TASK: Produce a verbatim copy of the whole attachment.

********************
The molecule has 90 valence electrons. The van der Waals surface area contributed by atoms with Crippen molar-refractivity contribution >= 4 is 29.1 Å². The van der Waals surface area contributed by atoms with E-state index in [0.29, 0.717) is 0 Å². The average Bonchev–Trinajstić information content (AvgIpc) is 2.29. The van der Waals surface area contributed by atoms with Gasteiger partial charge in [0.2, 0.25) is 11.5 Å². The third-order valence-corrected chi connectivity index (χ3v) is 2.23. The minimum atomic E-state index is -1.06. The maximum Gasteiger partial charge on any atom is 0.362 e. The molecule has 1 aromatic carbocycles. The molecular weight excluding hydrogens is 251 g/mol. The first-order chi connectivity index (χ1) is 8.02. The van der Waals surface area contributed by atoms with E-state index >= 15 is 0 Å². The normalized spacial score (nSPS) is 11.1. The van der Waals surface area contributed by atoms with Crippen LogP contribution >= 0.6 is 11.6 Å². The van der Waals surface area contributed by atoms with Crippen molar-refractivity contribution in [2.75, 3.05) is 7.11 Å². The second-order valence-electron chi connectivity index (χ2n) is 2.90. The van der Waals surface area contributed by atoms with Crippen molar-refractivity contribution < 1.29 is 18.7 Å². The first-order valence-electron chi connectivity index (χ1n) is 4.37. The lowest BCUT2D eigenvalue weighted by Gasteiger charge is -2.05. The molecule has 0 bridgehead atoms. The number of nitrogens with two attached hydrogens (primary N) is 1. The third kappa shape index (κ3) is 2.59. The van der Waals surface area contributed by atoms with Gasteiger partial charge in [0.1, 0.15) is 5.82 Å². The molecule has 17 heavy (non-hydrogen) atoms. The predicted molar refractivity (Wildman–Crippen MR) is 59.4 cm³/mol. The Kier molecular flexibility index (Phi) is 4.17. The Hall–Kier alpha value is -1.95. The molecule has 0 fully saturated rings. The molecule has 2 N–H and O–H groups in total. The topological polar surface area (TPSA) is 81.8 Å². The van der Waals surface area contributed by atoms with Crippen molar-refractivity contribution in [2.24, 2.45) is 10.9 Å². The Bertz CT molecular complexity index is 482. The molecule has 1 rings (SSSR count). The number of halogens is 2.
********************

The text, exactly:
The molecule has 90 valence electrons. The van der Waals surface area contributed by atoms with Crippen molar-refractivity contribution >= 4 is 29.1 Å². The van der Waals surface area contributed by atoms with E-state index in [0.29, 0.717) is 0 Å². The average Bonchev–Trinajstić information content (AvgIpc) is 2.29. The van der Waals surface area contributed by atoms with Gasteiger partial charge in [0.2, 0.25) is 11.5 Å². The third-order valence-corrected chi connectivity index (χ3v) is 2.23. The minimum atomic E-state index is -1.06. The maximum Gasteiger partial charge on any atom is 0.362 e. The molecule has 1 aromatic carbocycles. The molecular weight excluding hydrogens is 251 g/mol. The first-order chi connectivity index (χ1) is 8.02. The van der Waals surface area contributed by atoms with E-state index >= 15 is 0 Å². The normalized spacial score (nSPS) is 11.1. The van der Waals surface area contributed by atoms with Crippen LogP contribution >= 0.6 is 11.6 Å². The van der Waals surface area contributed by atoms with Crippen molar-refractivity contribution in [2.75, 3.05) is 7.11 Å². The second-order valence-electron chi connectivity index (χ2n) is 2.90. The van der Waals surface area contributed by atoms with Crippen molar-refractivity contribution < 1.29 is 18.7 Å². The first-order valence-electron chi connectivity index (χ1n) is 4.37. The lowest BCUT2D eigenvalue weighted by Gasteiger charge is -2.05. The molecule has 0 bridgehead atoms. The number of nitrogens with two attached hydrogens (primary N) is 1. The third kappa shape index (κ3) is 2.59. The van der Waals surface area contributed by atoms with Gasteiger partial charge in [0.1, 0.15) is 5.82 Å². The molecule has 17 heavy (non-hydrogen) atoms. The predicted molar refractivity (Wildman–Crippen MR) is 59.4 cm³/mol. The Kier molecular flexibility index (Phi) is 4.17. The Hall–Kier alpha value is -1.95. The molecule has 0 fully saturated rings. The molecule has 2 N–H and O–H groups in total. The topological polar surface area (TPSA) is 81.8 Å². The van der Waals surface area contributed by atoms with Crippen molar-refractivity contribution in [2.24, 2.45) is 10.9 Å². The Bertz CT molecular complexity index is 482. The molecule has 1 rings (SSSR count). The number of halogens is 2.